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E4.
The owners at the Water Hill stables (see exercise E3) would like a bit more

information than just whether a horse has been fed. Create class
Horse
and make

the array an array of class
Horse
. Be creative in the fields and methods you

include in the class.

E5.
Write a function that calculates the
transpose
of a rectangular array
b
. The

transpose of
b
is
b
with its rows and columns interchanged. In other words, sup-

pose
b
is an
m
-by-
n
array. Then the transpose
c
of
b
is an
n
-by-
m
array in which

each element
c[i, j]
has the value
b[j, i]
.

E6.
Write a procedure to print the first
n
rows of Pascal's triangle in a nice for-

mat, with each row centered. Do it two ways. First, have each element take as

many characters as it needs, but no more. Second, have each element take the

same number of characters: the number needed for the maximum integer to be

printed.

E7.
Write a function that, given an
n
-by-
m
array
b
, returns a one-dimensional

array of size
n
that contains the sums of the individual rows of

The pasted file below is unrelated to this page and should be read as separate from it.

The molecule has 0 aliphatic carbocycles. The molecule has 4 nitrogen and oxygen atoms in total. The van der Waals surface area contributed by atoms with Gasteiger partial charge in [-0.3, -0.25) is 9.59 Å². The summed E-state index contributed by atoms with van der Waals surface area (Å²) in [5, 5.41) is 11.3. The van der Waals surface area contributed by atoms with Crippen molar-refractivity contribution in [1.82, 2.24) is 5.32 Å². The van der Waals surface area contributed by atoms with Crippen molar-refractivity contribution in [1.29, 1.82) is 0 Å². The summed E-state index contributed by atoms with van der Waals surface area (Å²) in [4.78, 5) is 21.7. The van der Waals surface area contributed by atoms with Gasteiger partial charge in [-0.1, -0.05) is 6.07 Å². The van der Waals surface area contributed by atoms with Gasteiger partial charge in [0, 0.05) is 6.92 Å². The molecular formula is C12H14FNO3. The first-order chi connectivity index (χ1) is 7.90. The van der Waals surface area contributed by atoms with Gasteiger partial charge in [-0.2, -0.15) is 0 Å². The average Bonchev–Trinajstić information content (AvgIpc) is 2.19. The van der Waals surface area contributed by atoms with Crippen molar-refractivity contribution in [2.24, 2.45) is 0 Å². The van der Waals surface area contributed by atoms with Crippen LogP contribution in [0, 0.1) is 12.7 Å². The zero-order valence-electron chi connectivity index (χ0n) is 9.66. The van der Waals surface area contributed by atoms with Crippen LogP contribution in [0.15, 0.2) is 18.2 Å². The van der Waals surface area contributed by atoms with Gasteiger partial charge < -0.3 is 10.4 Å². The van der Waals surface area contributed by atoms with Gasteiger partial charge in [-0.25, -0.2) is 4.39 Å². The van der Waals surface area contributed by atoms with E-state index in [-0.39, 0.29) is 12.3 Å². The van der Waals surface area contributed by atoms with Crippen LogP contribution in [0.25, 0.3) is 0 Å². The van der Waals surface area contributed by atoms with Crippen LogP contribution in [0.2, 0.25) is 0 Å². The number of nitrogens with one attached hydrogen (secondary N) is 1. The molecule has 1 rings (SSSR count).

b
.

E8.
Write a function that tells whether an array is a magic square. An array is a

magic square if: (1) it is an
n
-by-
n
array, for some
n
, (2) it contains the integers

1
,
2
,
3
, ...,
n
2
, (3) the rows, columns, and two diagonals have the same sum. Here

is a magic square:

{{8, 1, 6}, {3, 5, 7}, {4, 9, 2}}

E9.
Type “magic square” into a search engine on the internet and find out about

magic squares. Write a function that, given an odd integer
n
, computes an
n
-by-

n
magic square.

E10.
Think about some area where it might make sense to use a ragged array.

Dream up a problem that would make use of a ragged array and write a Java pro-

gram for it.

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